Shadow IoT is the active use of unauthorized IoT networks, devices or sensors without the IT team knowing it. A good example of this is the days where employees would bring their mobile devices and personal smartphones to the office and use them for work purposes.
There are several threats this brings to a company in terms of security and other aspects as we shall see in this post. Follow along to find out more about the prevalence, risks, and how to mitigate Shadow IoT at your workplace.
Prevalence of Shadow IoT
Shadow IoT’s prevalence results from the fact that billions of IoT devices are in use globally. According to Gartner, the number is predicted to rise from 8.4 billion in 2017, to a whopping 20.4 billion IoT devices in 2020 worldwide.
At the workplace, employees connect not only their personal mobile devices to the company network, but are also using smart devices like thumb drives, speakers, and much more.
In fact, a 2018 report by Infloblox reveals that on a typical day, over a thousand Shadow IoT devices connect to networks in a third of companies in the U.S., UK, and Germany. Majority of the devices are digital assistants, fitness trackers, gaming consoles, smart TVs and smart kitchen appliances.
Similarly, office buildings are increasingly being upgraded with IoT devices such as air conditioning and heating IoT sensors controlled by smart thermostats.
Vending machines on business premises are also connected via Wi-Fi to the web, and these increase the prevalence of Shadow IoT when they’re connected to the company network without the IT team knowing or even being aware of it.
The Risks of Shadow IoT
Shadow IoT poses great risks to a company because IT cannot secure or control the devices that aren’t visible on the network. Additionally, these devices are easy targets for online snoopers and hackers, resulting in a surge in IoT attacks.
IoT devices are often set up using default user names or IDs and passwords, lack inherent, enterprise-grade security controls, and tend to be added to a company’s network without informing the IT team.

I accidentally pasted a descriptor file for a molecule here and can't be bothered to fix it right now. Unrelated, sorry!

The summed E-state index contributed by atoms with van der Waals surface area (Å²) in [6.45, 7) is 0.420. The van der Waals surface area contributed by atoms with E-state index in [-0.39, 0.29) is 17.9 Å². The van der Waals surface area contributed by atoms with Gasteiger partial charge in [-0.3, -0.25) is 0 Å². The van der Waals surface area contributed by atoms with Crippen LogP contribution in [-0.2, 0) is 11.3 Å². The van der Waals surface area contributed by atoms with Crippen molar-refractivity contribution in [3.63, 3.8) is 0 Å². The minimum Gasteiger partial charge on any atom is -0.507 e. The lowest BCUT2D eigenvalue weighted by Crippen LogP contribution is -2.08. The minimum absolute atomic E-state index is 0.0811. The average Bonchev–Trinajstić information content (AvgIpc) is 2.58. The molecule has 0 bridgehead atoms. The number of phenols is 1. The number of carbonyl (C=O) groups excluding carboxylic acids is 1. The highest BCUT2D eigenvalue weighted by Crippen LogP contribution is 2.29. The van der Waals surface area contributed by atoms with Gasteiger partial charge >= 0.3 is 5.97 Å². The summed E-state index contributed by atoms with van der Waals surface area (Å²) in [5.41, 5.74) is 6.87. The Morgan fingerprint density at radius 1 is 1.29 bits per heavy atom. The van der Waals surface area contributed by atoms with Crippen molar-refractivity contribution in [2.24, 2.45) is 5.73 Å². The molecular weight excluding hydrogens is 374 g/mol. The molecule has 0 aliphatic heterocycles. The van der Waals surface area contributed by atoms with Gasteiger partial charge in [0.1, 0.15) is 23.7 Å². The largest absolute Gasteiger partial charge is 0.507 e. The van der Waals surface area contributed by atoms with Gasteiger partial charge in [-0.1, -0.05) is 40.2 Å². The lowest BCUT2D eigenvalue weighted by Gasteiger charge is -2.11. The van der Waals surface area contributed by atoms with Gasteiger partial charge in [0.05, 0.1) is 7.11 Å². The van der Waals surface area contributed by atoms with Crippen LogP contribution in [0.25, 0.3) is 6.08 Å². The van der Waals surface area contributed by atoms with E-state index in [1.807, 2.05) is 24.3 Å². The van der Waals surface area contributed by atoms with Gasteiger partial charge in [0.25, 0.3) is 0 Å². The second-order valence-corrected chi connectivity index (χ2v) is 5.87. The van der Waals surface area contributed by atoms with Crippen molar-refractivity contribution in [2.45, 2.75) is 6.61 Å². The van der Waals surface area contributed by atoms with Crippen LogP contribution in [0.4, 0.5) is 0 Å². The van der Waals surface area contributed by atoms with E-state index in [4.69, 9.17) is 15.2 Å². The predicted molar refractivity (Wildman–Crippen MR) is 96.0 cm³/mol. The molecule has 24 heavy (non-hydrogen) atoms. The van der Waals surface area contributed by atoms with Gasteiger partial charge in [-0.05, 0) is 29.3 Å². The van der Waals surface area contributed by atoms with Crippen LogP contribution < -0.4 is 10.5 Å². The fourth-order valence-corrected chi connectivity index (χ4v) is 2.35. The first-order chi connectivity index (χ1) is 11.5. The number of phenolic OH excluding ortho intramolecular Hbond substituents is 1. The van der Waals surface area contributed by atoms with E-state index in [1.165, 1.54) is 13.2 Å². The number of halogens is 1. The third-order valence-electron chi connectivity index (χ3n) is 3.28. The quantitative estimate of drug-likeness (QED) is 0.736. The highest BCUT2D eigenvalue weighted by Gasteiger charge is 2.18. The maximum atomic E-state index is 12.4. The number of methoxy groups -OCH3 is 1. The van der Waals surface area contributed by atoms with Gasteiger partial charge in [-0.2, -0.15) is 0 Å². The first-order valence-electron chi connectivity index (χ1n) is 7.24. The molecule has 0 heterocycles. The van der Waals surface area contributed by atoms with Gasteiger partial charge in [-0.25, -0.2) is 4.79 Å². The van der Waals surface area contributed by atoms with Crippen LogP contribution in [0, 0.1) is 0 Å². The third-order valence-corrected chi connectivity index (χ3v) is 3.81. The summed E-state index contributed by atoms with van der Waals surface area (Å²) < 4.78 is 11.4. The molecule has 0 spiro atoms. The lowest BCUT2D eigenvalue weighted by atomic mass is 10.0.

Further, connected devices are vulnerable to cybercriminals as they’re easily discoverable via search engines like Shodan that provides details of identifiable devices. As such, it’s easier for criminals to identify many devices on company or enterprise networks and target them for vulnerabilities.
One of the popular examples of hacker attacks on Shadow IoT devices is the 2016 Mirai botnet attack that saw home network routers and Protocol (IP) cameras hacked. The aim was to build a massive botnet army, which executed disruptive DDoS attacks that led to no internet access in much of the U.S. East Coast.
Most Shadow IoT devices are therefore not secure because they’re mainly focused on a few tasks and lack security features over and above WPA2 WiFi. Some of these devices don’t even offer a process through which you can report potential vulnerabilities.
Hackers can also exploit unsecured IoT devices for ransomware attacks and data exfiltration. One of the strange types of IoT attacks happened when criminals hacked into a casino’s network by accessing a smart thermometer inside a fish tank in the lobby.
They stole the casino’s high-roller database once they accessed the network, and such are the kinds of IoT-enabled attacks that IT security teams and CSOs worry over.
Shadow IoT introduces new protocols, operating systems, and wireless frequencies such that companies that rely on legacy security technologies can’t see the imminent threats to their businesses.
What to Do About Shadow IoT and Its Risks
In order to mitigate and deal with Shadow IoT and its threat to an organization, below are some measures you can take:
- Educate your team about the threat of Shadow IoT and get buy-in on critical security measures and IoT policies.
- Create policies that enable members of the organization to connect their IoT devices and networks easily to the company’s network with approval and support of the IT team. Don’t outrightly ban IoT devices, but fast-track approvals where feasible and whenever possible to reduce presence of Shadow IoT.
- Have separate networks to support approved Shadow IoT gadgets and ensure your main enterprise networks are protected as much as possible.
- Check connected devices and networks regularly while searching for any unknown devices on all your company’s networks. Proactively looking for Shadow IoT devices is important because most of them don’t live on the company network, but are wireless-enabled. Doing this allows for asset management and visibility of the devices and networks.
The growing use of personally owned IoT products at the workplace is making it increasingly difficult to manage unsanctioned devices on company networks. However, once you control access to the network to authorized devices and have clear policies regarding bringing personal IoT devices, it’s easier to control the damage that Shadow IoT brings to your organization.